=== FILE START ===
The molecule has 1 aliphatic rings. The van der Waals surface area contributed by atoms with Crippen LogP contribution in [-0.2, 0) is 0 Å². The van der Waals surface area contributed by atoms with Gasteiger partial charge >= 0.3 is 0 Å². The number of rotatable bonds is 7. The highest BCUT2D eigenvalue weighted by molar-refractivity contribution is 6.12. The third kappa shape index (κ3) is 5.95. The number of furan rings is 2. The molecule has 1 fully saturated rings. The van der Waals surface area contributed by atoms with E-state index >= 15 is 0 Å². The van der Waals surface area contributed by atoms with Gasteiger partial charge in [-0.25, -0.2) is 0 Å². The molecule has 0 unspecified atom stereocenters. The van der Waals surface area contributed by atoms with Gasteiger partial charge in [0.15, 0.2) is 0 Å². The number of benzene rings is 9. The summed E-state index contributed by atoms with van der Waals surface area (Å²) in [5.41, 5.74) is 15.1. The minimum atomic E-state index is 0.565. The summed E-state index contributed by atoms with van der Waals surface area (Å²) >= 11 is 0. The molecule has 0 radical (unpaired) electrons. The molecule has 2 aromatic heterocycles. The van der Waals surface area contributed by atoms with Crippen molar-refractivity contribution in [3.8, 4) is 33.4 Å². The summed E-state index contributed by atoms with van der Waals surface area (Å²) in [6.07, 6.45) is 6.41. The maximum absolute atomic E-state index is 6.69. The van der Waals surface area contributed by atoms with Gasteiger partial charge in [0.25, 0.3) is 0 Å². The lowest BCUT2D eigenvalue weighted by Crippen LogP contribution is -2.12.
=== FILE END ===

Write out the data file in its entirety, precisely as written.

The molecule has 1 aliphatic rings. The van der Waals surface area contributed by atoms with Crippen LogP contribution in [-0.2, 0) is 0 Å². The van der Waals surface area contributed by atoms with Gasteiger partial charge >= 0.3 is 0 Å². The number of rotatable bonds is 7. The highest BCUT2D eigenvalue weighted by molar-refractivity contribution is 6.12. The third kappa shape index (κ3) is 5.95. The number of furan rings is 2. The molecule has 1 fully saturated rings. The van der Waals surface area contributed by atoms with E-state index >= 15 is 0 Å². The van der Waals surface area contributed by atoms with Gasteiger partial charge in [-0.25, -0.2) is 0 Å². The molecule has 0 unspecified atom stereocenters. The van der Waals surface area contributed by atoms with Gasteiger partial charge in [0.15, 0.2) is 0 Å². The number of benzene rings is 9. The summed E-state index contributed by atoms with van der Waals surface area (Å²) in [5.41, 5.74) is 15.1. The minimum atomic E-state index is 0.565. The summed E-state index contributed by atoms with van der Waals surface area (Å²) >= 11 is 0. The molecule has 0 radical (unpaired) electrons. The molecule has 2 aromatic heterocycles. The van der Waals surface area contributed by atoms with Crippen molar-refractivity contribution in [3.8, 4) is 33.4 Å². The summed E-state index contributed by atoms with van der Waals surface area (Å²) in [6.07, 6.45) is 6.41. The maximum absolute atomic E-state index is 6.69. The van der Waals surface area contributed by atoms with Gasteiger partial charge in [0.25, 0.3) is 0 Å². The lowest BCUT2D eigenvalue weighted by Crippen LogP contribution is -2.12.